People of faith would say: G-d created the world. He freed us from bondage in Egypt. He parted the Reed Sea.

G-d can do anything.

You will read and hear various interpretations from rabbis and biblical scholars on much of what I have just shared with you. Many will say that the Torah was not written while the Jews were in the desert. Regardless of the discussions, there is one irrefutable fundamental belief that is the basis for all Judaism:

The Torah and the Ten Commandments came directly from G-d.

 

 

 

I AM A JEW. NOW WHAT

300px-Tanakh_given_to_Betty_Ford

Please Join my blog at https://ellenbrazer.wordpress.com

In the lower right hand corner is PLUS sign with the word Follow. Simply click and put in your email address and you will be following my blog! 

Chapter 3

Books! Books! Books!

Judaism is a religion. It is also the written history of the ancient world. It’s a tribute to a people that despite all odds continue to strive and survive regardless of past or present travails. What I have learned is that to understand Judaism, we must also understand its history. And that begins with the Torah.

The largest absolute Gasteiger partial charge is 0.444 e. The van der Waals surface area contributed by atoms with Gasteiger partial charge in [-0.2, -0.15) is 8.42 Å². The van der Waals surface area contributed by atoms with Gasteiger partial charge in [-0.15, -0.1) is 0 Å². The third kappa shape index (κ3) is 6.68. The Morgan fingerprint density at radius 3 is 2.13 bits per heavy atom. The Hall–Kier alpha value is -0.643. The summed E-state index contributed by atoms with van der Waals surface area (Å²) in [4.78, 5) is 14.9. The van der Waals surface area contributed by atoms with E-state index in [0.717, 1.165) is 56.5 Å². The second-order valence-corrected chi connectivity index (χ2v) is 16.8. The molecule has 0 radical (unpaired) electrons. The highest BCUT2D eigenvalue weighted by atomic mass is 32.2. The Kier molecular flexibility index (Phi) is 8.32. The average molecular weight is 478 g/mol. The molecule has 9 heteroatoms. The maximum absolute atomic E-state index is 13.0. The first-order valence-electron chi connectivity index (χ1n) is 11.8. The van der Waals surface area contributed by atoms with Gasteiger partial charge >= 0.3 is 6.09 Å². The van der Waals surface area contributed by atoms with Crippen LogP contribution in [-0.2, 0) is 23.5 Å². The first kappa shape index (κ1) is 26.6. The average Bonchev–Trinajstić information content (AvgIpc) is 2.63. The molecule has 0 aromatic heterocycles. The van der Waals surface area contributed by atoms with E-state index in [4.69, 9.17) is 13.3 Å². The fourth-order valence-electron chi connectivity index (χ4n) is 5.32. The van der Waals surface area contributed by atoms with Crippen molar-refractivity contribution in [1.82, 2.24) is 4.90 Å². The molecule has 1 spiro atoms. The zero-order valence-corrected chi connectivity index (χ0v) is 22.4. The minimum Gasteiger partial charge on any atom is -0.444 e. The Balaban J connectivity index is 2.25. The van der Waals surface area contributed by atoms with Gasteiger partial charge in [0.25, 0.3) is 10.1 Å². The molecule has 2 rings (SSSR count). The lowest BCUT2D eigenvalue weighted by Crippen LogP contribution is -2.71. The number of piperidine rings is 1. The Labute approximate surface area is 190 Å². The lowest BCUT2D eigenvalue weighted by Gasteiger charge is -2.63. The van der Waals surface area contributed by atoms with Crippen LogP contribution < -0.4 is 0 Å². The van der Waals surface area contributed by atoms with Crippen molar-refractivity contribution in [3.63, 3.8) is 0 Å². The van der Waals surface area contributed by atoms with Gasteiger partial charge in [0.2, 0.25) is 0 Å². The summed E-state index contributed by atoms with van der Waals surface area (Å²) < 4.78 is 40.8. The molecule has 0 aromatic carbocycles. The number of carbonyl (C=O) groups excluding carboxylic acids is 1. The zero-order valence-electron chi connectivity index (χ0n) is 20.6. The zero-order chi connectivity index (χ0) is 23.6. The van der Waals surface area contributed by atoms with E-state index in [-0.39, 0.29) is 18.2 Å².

I want to make it perfectly clear, I am not a scholar, and I am not trying to pretend that I am. What I am trying to do is put in plain language the basics of Judaism for the unversed like me. When you get to a section or page that does not go deep enough, and they never will, it is my fervent hope that you will decide to read other books (after you have finished mine of course) that will take you deeper.